hand in red in all three maps, in its initial pose.
Our solution to the registration problem is to use visual odometry (VO) to ensure
local consistency in map registration. Over larger regions, filtering VO with GPS
information provides the necessary corrections to keep errors from growing without
bounds. We describe these techniques in the next two sections.
The LAGR robot presents a challenging situation for visual odometry: wide FOV
and short baseline make distance errors large, and a small offset from the ground
plane makes it difficult to track points over longer distances. We have developed
a robust visual odometry solution that functions well under these conditions. We
briefly describe it here; for more details consult [1].
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Our visual odometry system uses feature tracks to estimate the relative incremental motion between two frames that are close in time. Corner feature points are
detected in the left image of each stereo pair and tracked across consecutive frames.
Figure 7 illustrates the detection and tracking of feature points in two images. We
use a RANSAC method to find the best set of matching features. As in the ground
plane analysis, any three matched features determine a motion hypothesis; we score
the hypothesis using the pixel reprojection errors in both the cameras. In a final step,
the best motion hypothesis is refined in a nonlinear minimization step.
Fig. 7. Example of visual odometry. Left: dense set of detected features. Right: motion of
successfully tracked features.
The IMU and the wheel encoders are also used to fill in the relative poses when
visual odometry fails. This happens due to sudden lighting changes, fast turns of the
robot or lack of good features in the scene(e.g. blank wall).
3.3 Global consistency
Relative motions between consecutive frames are chained together to obtain the absolute pose at each frame. Obviously, this is bound to result in accumulation of errors
and drifting. We use GPS to correct the pose of the vehicle through a simple linear
filter. Pose information is used when the GPS receiver has at least a 3D position fix,
and heading information is used only when the vehicle is travelling 0.5 m/s or faster,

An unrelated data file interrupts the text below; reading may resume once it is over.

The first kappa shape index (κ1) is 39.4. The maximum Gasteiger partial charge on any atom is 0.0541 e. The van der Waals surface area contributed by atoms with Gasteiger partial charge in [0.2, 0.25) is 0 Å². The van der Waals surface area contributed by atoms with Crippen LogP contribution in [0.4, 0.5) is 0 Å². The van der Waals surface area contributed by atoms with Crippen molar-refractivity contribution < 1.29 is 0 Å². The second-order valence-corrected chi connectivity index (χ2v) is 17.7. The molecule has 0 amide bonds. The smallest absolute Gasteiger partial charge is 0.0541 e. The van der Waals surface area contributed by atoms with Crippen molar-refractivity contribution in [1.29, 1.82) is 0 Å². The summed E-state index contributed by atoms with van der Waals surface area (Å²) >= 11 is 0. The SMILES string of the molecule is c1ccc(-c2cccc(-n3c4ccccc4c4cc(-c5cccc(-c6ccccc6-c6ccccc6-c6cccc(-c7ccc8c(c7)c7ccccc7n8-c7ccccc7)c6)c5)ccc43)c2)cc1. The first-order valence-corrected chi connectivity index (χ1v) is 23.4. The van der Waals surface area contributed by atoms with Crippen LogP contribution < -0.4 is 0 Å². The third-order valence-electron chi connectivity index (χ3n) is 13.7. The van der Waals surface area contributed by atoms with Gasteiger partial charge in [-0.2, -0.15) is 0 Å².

to limit the effect of velocity noise from GPS on the heading estimate. In addition,
GPS measurements are used only if the robot has travelled a minimum distance from
the last GPS measurement. The filter nudges the VO pose towards global consistency,
while maintaining local consistency. Over larger loops, of course, the 3 m deviation
of the GPS unit means that the map may not be consistent. In this case, other techniques such as wide-baseline image matching [12] would have to be employed.
The quality of the registration from filtered VO, shown in Figure 8, can be compared to the filtered GPS of Figure 6. The low wall, which moved almost 2m over
the short loops when using GPS, is much more consistent when VO is employed.
And in cases where GPS is blocked or degraded, such as under heavy tree cover in
Figure 5, VO still produces maps that are locally consistent. It also allows us to determine wheel slips and stalls with almost no false positives – note the end of the run
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Run Number
82.4 141.6 55.3 51.0
Percentage Error
Vehicle Odometry
1.3 11.4 11.0 31.0
Raw Visual Odometry
2.2 4.8 5.0 3.9
Visual Odometry & GPS 2.0 0.3 1.7 0.9
Table 2. Loop closure error.
Test 12 Test 13
Run 1 5:25 1:46 5:21 2:28
Run 2 5:34 1:50 5:04 2:12
Run 3 5:18 1:52 4:45 2:12
Table 3. Run times for baseline (BL) and SRI.
in Figure 5, where the robot was hung up and the wheels were slipping, and wheel
odometry produced a large error.
Fig. 8. VO in the same sequence as Figure 6. GPS filtered path in yellow, VO filtered path is
in green.
3.4 Results of visual odometry
We have implemented and tested our integrated pose system on several outdoor terrains. Since GPS is accurate to only about 3-4 meters, in order to validate our results,
the robot was moved in a closed loop on a typical outdoor environment over 50–100
m, and used the error in start and end poses.
Table 2 compares this error for vehicle odometry (IMU + wheel odometry), visual odometry and the GPS integrated visual odometry for four loops. Except for
the first loop, visual odometry outperforms the vehicle odometry, even without GPS
filtering, and is comparable to the std of GPS (3m). VO substantially outperformed
odometry in 3 of the 4 loops, mainly because of turns and wheel slippage during
those runs. This is especially evident in loop 4, where the robot was slipping in mud
for a substantial amount of time.
4 Planning and Control
The LAGR robot was provided with a “baseline” system that used implementations
of D∗ [20] for global planning and DWA [4] for local control. Using this system,
we (as well as other teams) had frequent crashes and undesirable motion. The main
causes were the slowness of the planner and the failure of the controller to sufficiently
account for the robot’s dynamics.
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We replaced the baseline system with a global gradient planner and a local
trajectory-rollout controller, both described below. This system safely controls the
LAGR robot at its maximum speed of 1.3 m/s, with the robot flawlessly negotiating
maze-like obstacle courses at an average speed of 1.1 m/s.
4.1 Global planning